Jean McEwen ARC / RCA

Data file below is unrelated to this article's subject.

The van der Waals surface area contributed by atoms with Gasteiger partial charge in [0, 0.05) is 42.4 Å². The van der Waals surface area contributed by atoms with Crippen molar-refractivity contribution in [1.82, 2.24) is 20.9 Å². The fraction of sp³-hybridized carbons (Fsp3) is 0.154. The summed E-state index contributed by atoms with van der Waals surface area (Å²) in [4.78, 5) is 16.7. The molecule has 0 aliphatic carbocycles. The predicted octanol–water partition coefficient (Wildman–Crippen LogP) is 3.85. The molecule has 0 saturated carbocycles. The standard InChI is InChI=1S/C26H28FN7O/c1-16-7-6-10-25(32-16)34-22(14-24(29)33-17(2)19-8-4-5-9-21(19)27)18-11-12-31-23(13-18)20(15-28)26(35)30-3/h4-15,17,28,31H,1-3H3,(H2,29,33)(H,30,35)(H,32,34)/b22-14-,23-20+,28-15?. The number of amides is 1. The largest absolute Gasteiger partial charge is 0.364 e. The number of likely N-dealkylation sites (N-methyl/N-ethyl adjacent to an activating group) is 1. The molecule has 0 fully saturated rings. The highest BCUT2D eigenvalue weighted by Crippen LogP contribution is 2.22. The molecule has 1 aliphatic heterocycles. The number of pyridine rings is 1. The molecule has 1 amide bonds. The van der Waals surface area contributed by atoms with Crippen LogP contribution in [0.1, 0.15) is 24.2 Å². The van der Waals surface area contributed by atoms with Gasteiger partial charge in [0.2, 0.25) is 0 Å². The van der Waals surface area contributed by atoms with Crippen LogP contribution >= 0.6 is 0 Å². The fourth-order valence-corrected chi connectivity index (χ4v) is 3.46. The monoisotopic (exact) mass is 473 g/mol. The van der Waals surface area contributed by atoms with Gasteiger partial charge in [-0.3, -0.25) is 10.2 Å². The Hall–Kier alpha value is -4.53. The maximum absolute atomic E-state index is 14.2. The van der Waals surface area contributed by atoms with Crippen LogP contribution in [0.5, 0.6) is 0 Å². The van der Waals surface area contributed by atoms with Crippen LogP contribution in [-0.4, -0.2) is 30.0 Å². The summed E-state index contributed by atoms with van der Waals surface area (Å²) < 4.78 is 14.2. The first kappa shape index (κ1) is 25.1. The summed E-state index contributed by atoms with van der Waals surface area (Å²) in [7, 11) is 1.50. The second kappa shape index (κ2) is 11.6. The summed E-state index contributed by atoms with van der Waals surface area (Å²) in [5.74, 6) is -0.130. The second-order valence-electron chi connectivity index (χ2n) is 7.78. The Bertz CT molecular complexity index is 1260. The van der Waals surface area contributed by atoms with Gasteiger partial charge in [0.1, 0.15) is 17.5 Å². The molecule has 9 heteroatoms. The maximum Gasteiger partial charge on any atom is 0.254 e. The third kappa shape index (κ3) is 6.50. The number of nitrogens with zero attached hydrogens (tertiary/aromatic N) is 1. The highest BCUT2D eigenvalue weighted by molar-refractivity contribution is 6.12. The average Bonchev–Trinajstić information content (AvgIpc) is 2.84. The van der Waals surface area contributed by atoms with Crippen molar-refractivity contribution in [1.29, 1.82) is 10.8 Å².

Jean Albert McEwen was born in Montreal on December 14, 1923, and died there on January 9, 1999. While studying pharmacy at Université de Montréal, he developed a passion for painting after seeing '' The Moon and Sixpence'', a movie inspired by Gauguin's life and work. After graduating in 1949, he led the double life of pharmacist and artist for over twenty years. Under the influence of Paul-Émile Borduas, whose encounter was defining, he left for Paris to acquire a better knowledge of avant-garde pictorial trends. Upon his return, he was especially moved by the abstract expressionism of Jackson Pollock, Sam Francis, Mark Rothko and Jean-Paul Riopelle. Jean McEwen painted with his hands. For him, ''A painting must have something to say every time we look at it'?. He worked on his paintings in successive steps and never ceased to start again or correct them until he felt everything was said. His work is a true ode to colour from which irradiates a very personal modernity imbued with poetry. Appointed a member of the Royal Canadian Academy of Arts in 1969, McEwen was awarded several prizes and distinctions, namely the Prix Paul-Émile Borduas in 1998. In addition, the Musée d'art contemporain de Montréal and Musée des beaux-arts de Montréal dedicated a retrospective to him in 1973 and 1987, respectively. McEwen exhibited regularly (Canada, United States, South America and Europe) and his artworks are part of numerous collections in Canada and abroad. Among his great achievements, it is worth noting his murals at Toronto International Airport, the head office of Scotiabank and in Montreal, at Théâtre Jean-Duceppe at Place des arts.
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